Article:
Currently little opportunity exists for applied science and engineering projects in the marine environment, especially at the high school level.  Construction of a low cost Underwater Remotely Operated Vehicle (ROV) provides the platform to apply many of the topics covered in a general K-12 STEM curriculum.  This presentation will provide an overview of the project (now in its 10th year), short video clips, visual demonstrations, resources and its potential use as an investigative tool in the aquatic environment.  It is the vision of this project to create the opportunity for students to put science and other STEM concepts into practice. Speakers: Keith F. Forton, Traverse City Central Senior High, .(JavaScript must be enabled to view this email address); Karl Klimek, Square One Education Network, .(JavaScript must be enabled to view this email address); and Norton Bretz, Three Lakes Association, .(JavaScript must be enabled to view this email address)

Presentation: Underwater Robotics: Exploring the Submarine Environment - Keith Forton

Natural Shorelines for Property Owners

This session will focus on changing the story of inland lakeshore living by discussing the importance of natural shorelines and helping property owners to understand the basics of what is happening at the lakeshore due to human caused changes.  This will then lead into the newly developed MI Shoreland Stewards Program to provide recognition to those property owners who are actively protecting their lake through their actions. Speaker: Julia Kirkwood, Michigan Department of Environmental Quality and Michigan Natural Shoreline Partnership (MNSP), .(JavaScript must be enabled to view this email address) and Elijah Baker, Americorps, .(JavaScript must be enabled to view this email address)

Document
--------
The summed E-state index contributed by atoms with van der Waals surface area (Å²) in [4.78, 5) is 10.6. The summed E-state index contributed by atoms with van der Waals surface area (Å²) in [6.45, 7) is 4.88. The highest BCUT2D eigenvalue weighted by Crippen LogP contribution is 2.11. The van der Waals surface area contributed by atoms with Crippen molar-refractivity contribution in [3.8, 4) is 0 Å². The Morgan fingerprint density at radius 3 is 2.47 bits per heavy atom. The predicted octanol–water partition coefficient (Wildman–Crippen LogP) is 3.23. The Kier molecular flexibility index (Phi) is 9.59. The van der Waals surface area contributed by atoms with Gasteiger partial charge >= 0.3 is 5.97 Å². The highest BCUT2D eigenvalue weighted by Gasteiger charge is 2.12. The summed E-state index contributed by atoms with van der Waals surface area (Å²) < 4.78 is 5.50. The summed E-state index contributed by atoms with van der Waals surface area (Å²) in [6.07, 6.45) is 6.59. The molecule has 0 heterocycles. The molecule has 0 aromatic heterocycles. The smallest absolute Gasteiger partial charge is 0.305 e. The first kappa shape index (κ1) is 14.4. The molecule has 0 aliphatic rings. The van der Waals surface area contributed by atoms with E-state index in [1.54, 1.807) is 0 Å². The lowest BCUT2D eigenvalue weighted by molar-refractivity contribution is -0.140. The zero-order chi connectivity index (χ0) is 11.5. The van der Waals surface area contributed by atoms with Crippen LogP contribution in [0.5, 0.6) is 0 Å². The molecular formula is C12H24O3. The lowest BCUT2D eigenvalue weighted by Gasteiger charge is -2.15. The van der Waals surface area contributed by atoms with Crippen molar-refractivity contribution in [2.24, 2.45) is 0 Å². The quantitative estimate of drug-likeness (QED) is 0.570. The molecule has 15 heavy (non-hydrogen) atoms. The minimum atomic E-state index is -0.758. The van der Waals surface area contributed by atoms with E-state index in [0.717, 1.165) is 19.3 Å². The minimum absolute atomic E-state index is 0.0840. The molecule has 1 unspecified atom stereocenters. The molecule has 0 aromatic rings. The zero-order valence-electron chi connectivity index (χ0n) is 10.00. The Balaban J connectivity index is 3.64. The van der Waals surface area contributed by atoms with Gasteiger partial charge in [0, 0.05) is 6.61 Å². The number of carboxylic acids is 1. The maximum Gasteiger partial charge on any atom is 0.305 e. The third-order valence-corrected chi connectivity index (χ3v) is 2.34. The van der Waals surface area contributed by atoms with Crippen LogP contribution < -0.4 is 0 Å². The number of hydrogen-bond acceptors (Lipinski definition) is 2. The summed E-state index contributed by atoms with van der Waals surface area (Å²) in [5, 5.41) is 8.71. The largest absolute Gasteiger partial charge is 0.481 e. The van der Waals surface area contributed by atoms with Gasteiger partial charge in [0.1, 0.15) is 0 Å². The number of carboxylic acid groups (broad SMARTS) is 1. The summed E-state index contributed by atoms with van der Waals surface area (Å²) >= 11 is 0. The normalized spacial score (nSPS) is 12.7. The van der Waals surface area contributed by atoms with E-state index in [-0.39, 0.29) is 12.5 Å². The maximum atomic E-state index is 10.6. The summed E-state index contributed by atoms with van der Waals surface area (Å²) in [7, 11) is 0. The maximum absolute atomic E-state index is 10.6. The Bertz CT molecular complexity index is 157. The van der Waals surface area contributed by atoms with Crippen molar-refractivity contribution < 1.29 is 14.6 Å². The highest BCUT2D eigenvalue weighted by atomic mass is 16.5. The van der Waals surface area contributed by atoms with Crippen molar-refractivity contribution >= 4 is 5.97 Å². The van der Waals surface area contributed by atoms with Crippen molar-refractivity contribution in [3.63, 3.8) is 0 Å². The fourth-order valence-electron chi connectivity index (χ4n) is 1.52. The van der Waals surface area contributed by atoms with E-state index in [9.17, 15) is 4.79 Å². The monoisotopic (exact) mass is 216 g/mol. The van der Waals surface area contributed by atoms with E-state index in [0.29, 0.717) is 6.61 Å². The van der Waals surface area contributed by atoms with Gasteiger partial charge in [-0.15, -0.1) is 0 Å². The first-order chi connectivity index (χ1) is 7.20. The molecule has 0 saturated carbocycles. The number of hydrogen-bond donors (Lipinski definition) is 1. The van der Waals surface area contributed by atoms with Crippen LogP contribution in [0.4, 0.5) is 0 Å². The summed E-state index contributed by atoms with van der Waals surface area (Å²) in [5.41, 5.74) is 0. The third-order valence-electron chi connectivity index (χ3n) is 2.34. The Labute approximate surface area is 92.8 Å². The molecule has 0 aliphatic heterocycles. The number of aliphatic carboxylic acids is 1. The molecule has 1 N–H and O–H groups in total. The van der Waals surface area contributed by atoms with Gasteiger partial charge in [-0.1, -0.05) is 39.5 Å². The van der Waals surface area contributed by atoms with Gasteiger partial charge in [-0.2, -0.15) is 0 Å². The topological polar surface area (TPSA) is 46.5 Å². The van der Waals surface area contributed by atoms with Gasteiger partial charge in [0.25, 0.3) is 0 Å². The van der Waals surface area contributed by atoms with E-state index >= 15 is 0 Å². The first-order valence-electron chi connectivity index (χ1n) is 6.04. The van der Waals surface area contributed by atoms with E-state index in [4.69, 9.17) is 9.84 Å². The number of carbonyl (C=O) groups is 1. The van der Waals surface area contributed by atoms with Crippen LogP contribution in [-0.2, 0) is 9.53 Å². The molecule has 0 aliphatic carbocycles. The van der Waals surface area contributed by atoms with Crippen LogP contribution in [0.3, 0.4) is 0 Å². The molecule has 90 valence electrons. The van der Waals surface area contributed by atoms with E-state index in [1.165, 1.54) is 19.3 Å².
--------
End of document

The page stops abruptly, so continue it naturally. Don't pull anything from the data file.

Presentation: The Natural Way: Shorelines and Stewards - Julia Kirkwood

Water Quality Trends in Michigan Lakes (continues)

Session continues from above.

Presentations:

Assessing Statewide and Regional Lake Conditions in Michigan: Key Findings from the 2012 National Lakes Assessment SurveyMike Walterhouse, Michigan Department of Environmental Quality, .(JavaScript must be enabled to view this email address) 
Are Harmful Algae Blooms (HABs) a Problem in Michigan’s Inland Lakes? 2015 Michigan Inland Lakes HABs Survey ResultsSarah Holden, Michigan Department of Environmental Quality, .(JavaScript must be enabled to view this email address) 

Saturday morning, 8:30 - 10:00 AM

Aquatic Invasive Species

Michigan’s Aquatic Invasive Species Watch List – Overview and Updates